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Sponges are simple colonial animals. They have no real organs and their body tissue is made up of fibre-like protein, which is just like a bath sponge. The sponge gets its structure from hard, multi-pointed rods called spicules. Each species has uniquely shaped spicules. Made from silica or calcium carbonate, the spicules protect the sponge from predators because a mouthful of sponge would be like a mouthful of splinters.
Sponges feed by filtering tiny food particles from the current of water that they create around themselves. They use specialised cells that have paddle-like cilia. The beating of these cilia can pump the equivalent of four to five times the sponge's volume of water every minute.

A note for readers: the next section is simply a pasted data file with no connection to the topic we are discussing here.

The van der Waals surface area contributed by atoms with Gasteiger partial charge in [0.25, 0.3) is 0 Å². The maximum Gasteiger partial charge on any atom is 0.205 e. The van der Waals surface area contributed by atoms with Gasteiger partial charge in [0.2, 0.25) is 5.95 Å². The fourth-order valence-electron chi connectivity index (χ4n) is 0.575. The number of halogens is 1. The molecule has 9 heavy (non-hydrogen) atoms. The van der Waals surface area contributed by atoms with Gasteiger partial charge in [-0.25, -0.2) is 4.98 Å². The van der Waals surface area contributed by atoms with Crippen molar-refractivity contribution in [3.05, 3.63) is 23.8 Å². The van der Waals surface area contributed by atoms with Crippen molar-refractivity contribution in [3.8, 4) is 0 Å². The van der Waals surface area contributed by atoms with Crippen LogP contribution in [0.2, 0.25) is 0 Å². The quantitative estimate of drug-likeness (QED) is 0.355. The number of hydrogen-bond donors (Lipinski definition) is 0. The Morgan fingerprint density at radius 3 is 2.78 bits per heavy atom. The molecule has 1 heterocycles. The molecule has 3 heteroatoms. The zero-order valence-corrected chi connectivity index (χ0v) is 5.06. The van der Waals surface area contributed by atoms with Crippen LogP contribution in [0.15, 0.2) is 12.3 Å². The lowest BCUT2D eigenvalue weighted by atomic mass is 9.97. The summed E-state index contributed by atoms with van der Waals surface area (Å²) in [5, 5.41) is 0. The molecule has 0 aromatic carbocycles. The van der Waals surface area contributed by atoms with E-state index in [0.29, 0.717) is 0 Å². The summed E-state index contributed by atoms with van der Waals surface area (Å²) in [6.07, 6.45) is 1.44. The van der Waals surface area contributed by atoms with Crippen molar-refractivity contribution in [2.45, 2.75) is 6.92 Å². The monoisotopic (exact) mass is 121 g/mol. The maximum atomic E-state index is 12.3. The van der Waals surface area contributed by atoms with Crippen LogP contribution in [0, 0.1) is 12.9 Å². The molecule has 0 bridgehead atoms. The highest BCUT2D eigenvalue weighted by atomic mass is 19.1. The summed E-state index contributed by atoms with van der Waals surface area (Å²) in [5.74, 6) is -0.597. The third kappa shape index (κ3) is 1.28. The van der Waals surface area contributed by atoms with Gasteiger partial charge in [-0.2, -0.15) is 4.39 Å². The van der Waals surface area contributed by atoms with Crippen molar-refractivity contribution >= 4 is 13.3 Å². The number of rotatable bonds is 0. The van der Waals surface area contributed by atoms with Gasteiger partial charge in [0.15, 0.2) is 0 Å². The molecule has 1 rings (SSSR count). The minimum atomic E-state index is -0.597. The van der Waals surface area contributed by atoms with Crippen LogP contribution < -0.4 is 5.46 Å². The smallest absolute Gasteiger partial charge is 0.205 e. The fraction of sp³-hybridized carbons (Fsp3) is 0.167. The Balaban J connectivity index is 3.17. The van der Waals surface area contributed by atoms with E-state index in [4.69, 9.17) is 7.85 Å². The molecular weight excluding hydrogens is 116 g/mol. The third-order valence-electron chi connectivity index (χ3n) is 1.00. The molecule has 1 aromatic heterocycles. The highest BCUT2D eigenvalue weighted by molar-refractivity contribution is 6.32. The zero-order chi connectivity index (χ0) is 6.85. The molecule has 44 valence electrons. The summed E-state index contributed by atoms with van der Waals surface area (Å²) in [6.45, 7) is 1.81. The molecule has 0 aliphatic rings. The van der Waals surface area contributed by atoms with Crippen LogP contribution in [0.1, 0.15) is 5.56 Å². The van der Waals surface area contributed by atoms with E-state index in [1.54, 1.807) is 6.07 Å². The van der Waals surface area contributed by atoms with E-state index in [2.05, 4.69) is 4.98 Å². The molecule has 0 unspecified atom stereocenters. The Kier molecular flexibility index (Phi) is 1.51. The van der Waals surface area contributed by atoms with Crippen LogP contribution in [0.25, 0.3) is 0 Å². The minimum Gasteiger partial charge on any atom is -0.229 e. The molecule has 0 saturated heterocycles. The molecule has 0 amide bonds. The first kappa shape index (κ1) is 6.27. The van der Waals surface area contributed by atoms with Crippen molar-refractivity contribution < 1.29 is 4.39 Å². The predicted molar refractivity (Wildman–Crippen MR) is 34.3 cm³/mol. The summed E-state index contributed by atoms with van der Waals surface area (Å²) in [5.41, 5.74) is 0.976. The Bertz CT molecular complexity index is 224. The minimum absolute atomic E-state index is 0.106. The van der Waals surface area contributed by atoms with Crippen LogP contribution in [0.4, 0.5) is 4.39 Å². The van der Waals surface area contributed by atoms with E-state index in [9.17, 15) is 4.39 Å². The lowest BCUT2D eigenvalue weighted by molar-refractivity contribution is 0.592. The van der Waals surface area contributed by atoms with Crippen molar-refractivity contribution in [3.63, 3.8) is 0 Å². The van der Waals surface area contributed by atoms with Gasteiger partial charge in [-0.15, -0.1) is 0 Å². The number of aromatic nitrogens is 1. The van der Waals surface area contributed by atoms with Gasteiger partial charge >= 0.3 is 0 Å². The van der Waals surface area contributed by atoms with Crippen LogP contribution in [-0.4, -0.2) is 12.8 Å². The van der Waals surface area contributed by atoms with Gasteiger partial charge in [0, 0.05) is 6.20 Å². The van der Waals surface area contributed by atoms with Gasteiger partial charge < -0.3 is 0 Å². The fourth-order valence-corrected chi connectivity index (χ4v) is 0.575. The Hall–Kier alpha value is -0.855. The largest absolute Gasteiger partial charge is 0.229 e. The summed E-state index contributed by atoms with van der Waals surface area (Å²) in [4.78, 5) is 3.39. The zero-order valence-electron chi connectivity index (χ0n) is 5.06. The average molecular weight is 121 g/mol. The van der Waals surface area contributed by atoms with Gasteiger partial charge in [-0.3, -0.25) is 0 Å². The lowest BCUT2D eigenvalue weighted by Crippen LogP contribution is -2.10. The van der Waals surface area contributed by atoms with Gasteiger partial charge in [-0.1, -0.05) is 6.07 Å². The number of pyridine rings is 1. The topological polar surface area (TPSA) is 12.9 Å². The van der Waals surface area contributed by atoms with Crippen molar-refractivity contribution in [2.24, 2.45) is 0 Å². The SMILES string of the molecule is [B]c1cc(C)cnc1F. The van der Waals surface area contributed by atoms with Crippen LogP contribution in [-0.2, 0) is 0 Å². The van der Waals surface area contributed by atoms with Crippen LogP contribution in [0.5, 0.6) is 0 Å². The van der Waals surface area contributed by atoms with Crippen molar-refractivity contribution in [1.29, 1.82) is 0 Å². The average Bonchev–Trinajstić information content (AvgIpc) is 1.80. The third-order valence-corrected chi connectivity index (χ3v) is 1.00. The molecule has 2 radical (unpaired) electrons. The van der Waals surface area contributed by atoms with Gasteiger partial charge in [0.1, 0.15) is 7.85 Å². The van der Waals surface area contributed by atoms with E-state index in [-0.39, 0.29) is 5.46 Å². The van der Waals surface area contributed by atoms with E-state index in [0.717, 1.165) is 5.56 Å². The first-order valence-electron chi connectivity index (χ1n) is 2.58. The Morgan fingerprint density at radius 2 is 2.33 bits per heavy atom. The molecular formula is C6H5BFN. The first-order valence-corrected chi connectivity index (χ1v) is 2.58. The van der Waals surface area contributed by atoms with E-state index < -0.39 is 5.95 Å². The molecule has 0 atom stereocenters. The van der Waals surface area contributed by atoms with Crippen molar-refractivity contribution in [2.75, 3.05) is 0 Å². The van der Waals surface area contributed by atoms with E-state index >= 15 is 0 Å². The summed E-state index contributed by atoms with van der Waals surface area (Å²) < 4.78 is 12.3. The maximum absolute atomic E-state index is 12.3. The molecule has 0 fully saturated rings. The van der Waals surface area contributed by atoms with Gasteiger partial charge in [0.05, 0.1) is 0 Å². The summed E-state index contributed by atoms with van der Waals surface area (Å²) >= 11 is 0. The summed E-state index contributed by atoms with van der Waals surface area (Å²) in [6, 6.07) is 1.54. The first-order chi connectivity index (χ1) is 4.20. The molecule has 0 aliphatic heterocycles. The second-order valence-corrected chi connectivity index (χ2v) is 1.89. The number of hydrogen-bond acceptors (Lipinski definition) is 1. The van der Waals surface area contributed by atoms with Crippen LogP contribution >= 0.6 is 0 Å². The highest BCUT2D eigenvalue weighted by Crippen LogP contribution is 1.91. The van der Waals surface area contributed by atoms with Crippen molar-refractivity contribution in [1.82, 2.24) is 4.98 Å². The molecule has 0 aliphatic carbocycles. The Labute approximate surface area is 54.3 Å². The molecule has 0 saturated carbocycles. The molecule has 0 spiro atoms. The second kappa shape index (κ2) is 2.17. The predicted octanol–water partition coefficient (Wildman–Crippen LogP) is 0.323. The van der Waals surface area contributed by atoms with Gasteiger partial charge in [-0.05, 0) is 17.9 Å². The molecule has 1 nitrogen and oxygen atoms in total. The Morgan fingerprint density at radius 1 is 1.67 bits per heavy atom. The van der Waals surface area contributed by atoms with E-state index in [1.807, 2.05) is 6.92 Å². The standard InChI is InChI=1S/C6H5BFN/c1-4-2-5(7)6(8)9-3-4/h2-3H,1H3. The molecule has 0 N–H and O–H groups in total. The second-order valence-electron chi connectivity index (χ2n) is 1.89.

Most coastal waters will have sponges present all year round but they are also found in intertidal pools.
- There are around 10,000 species of sponges worldwide.
- About 160 species are found in the Sydney region.
- A single species of sponge may have different forms, so identification may depend on the spicule shape, which is unique to species.
- Most carnivorous animals avoid sponges as they are of poor nutritional value and are protected by spicules and toxins.
- Sponges are generally hermaphroditic, which means they produce both sperm and eggs.
- Sperm from neighbouring sponges are drawn in to fertilise eggs, which become larvae that swim away to colonise new areas.